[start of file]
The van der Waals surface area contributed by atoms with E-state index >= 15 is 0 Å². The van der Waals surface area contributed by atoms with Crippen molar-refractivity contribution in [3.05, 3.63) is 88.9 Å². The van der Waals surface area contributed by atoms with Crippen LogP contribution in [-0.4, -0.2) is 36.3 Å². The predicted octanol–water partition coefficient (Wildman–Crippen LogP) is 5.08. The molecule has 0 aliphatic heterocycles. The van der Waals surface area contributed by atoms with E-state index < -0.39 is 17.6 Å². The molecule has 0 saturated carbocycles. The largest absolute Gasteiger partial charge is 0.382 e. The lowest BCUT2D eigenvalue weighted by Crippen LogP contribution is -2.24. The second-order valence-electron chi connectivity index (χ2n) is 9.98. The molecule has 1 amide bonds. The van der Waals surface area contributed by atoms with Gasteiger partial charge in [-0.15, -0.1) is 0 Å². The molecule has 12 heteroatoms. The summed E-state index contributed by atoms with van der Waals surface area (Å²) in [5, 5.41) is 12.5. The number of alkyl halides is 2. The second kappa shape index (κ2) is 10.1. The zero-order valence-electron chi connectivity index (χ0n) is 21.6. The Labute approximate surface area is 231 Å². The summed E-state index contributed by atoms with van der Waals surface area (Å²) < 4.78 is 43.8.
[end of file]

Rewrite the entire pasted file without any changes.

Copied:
The van der Waals surface area contributed by atoms with E-state index >= 15 is 0 Å². The van der Waals surface area contributed by atoms with Crippen molar-refractivity contribution in [3.05, 3.63) is 88.9 Å². The van der Waals surface area contributed by atoms with Crippen LogP contribution in [-0.4, -0.2) is 36.3 Å². The predicted octanol–water partition coefficient (Wildman–Crippen LogP) is 5.08. The molecule has 0 aliphatic heterocycles. The van der Waals surface area contributed by atoms with E-state index < -0.39 is 17.6 Å². The molecule has 0 saturated carbocycles. The largest absolute Gasteiger partial charge is 0.382 e. The lowest BCUT2D eigenvalue weighted by Crippen LogP contribution is -2.24. The second-order valence-electron chi connectivity index (χ2n) is 9.98. The molecule has 1 amide bonds. The van der Waals surface area contributed by atoms with Gasteiger partial charge in [-0.15, -0.1) is 0 Å². The molecule has 12 heteroatoms. The summed E-state index contributed by atoms with van der Waals surface area (Å²) in [5, 5.41) is 12.5. The number of alkyl halides is 2. The second kappa shape index (κ2) is 10.1. The zero-order valence-electron chi connectivity index (χ0n) is 21.6. The Labute approximate surface area is 231 Å². The summed E-state index contributed by atoms with van der Waals surface area (Å²) < 4.78 is 43.8.